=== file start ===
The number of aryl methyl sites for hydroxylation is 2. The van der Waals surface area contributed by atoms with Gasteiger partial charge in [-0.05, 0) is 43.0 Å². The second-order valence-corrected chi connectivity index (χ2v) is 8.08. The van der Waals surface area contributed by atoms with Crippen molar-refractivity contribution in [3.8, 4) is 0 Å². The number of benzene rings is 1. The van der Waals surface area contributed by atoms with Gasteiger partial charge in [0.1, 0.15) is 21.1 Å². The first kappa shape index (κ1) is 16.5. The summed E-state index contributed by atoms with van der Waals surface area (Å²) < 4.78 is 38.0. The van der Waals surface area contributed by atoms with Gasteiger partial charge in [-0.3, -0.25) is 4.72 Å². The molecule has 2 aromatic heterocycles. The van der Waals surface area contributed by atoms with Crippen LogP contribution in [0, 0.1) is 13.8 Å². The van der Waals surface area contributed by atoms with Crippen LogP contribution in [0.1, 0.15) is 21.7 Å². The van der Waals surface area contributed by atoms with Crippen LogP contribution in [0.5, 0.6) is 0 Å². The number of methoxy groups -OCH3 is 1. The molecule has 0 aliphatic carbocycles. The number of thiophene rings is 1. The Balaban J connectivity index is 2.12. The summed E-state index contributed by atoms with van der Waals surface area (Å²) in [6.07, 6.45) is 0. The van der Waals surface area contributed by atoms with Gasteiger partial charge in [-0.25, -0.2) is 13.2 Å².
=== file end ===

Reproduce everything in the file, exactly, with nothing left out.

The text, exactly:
The number of aryl methyl sites for hydroxylation is 2. The van der Waals surface area contributed by atoms with Gasteiger partial charge in [-0.05, 0) is 43.0 Å². The second-order valence-corrected chi connectivity index (χ2v) is 8.08. The van der Waals surface area contributed by atoms with Crippen molar-refractivity contribution in [3.8, 4) is 0 Å². The number of benzene rings is 1. The van der Waals surface area contributed by atoms with Gasteiger partial charge in [0.1, 0.15) is 21.1 Å². The first kappa shape index (κ1) is 16.5. The summed E-state index contributed by atoms with van der Waals surface area (Å²) < 4.78 is 38.0. The van der Waals surface area contributed by atoms with Gasteiger partial charge in [-0.3, -0.25) is 4.72 Å². The molecule has 2 aromatic heterocycles. The van der Waals surface area contributed by atoms with Crippen LogP contribution in [0, 0.1) is 13.8 Å². The van der Waals surface area contributed by atoms with Crippen LogP contribution in [0.1, 0.15) is 21.7 Å². The van der Waals surface area contributed by atoms with Crippen LogP contribution in [0.5, 0.6) is 0 Å². The number of methoxy groups -OCH3 is 1. The molecule has 0 aliphatic carbocycles. The number of thiophene rings is 1. The Balaban J connectivity index is 2.12. The summed E-state index contributed by atoms with van der Waals surface area (Å²) in [6.07, 6.45) is 0. The van der Waals surface area contributed by atoms with Gasteiger partial charge in [-0.25, -0.2) is 13.2 Å².